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Andreas Ebneter, Robert J. Casson, John P. M. Wood, Glyn Chidlow; Microglial Activation in the Visual Pathway in Experimental Glaucoma: Spatiotemporal Characterization and Correlation with Axonal Injury. Invest. Ophthalmol. Vis. Sci. 2010;51(12):6448-6460. doi: 10.1167/iovs.10-5284.
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© ARVO (1962-2015); The Authors (2016-present)
Glia are the main cellular CNS elements initiating defense mechanisms against destructive influences and promoting regenerative processes. The aim of the current work was to characterize the microglial response within the visual pathway in a rat model of experimental glaucoma and to correlate the microglial response with the severity of axonal degeneration.
Experimental glaucoma was induced in each right eye of adult Sprague-Dawley rats by translimbal laser photocoagulation of the trabecular meshwork. Rats were subsequently killed at various times from 3 days to 6 weeks. Tissue sections were obtained from globes, optic nerves, chiasmata, and optic tracts for immunohistochemistry and toluidine blue staining.
This model of experimental glaucoma led to a marked activation of microglia in the retina, optic nerve, and tract. Indeed, microglial activity remained elevated, even after intraocular pressure returned to basal levels. It is postulated that this process accompanies ongoing axonal degeneration. The degree of activation in the optic nerve correlated with axonal damage. Activation was characterized by increased density and morphologic changes. Both major histocompatibility complex (MHC) class I and MHC class II surface proteins were persistently upregulated in optic nerves and localized to microglial cells; however, this did not correlate with any significant T-cell infiltration. Interestingly, MHC class II expression was not detected in the retina.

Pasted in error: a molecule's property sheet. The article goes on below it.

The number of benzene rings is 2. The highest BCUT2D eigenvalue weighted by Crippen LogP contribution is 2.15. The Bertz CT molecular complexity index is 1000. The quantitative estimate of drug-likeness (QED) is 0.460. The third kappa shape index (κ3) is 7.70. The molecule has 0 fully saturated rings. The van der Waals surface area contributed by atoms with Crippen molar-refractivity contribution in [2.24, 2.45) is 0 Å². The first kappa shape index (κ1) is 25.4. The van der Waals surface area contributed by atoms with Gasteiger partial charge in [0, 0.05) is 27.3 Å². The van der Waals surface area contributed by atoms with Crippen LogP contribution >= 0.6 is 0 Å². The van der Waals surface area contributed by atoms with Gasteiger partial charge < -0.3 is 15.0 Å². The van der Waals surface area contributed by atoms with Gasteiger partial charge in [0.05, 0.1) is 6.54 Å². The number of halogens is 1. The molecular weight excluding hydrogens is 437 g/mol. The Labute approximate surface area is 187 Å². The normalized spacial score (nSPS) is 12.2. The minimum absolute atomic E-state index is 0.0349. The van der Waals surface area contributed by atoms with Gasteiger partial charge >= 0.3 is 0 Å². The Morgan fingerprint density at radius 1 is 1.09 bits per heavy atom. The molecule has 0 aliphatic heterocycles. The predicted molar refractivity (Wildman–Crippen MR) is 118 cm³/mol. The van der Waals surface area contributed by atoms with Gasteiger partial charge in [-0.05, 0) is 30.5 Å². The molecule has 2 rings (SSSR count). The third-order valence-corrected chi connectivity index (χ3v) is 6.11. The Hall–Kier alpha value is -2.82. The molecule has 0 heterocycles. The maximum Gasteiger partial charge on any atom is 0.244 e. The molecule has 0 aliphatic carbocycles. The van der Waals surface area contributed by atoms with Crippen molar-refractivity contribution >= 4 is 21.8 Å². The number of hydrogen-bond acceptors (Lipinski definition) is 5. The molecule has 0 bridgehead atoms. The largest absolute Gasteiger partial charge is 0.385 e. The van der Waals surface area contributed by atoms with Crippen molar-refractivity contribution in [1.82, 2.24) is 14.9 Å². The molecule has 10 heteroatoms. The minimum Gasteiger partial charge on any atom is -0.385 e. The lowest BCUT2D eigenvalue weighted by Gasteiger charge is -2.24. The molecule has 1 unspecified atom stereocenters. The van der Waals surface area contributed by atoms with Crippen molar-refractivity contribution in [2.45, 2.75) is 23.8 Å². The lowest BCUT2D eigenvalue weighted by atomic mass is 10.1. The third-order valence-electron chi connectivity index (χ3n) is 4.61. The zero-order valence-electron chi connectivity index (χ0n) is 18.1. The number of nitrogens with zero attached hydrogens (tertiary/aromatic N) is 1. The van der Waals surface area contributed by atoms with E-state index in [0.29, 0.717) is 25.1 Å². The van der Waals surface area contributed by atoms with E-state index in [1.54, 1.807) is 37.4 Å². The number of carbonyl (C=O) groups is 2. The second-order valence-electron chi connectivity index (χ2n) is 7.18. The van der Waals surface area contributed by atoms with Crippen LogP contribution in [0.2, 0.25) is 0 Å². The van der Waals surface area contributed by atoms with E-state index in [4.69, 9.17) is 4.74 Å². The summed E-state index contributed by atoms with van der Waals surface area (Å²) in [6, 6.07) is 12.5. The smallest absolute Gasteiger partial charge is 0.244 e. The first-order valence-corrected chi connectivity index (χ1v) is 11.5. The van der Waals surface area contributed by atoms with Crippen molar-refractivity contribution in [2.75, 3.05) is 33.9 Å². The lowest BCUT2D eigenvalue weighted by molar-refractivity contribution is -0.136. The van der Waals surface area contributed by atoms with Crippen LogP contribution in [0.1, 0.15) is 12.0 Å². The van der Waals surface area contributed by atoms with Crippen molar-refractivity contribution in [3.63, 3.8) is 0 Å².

The present data may have implications for the study of the pathology associated with the visual pathway in diseases such as glaucoma.
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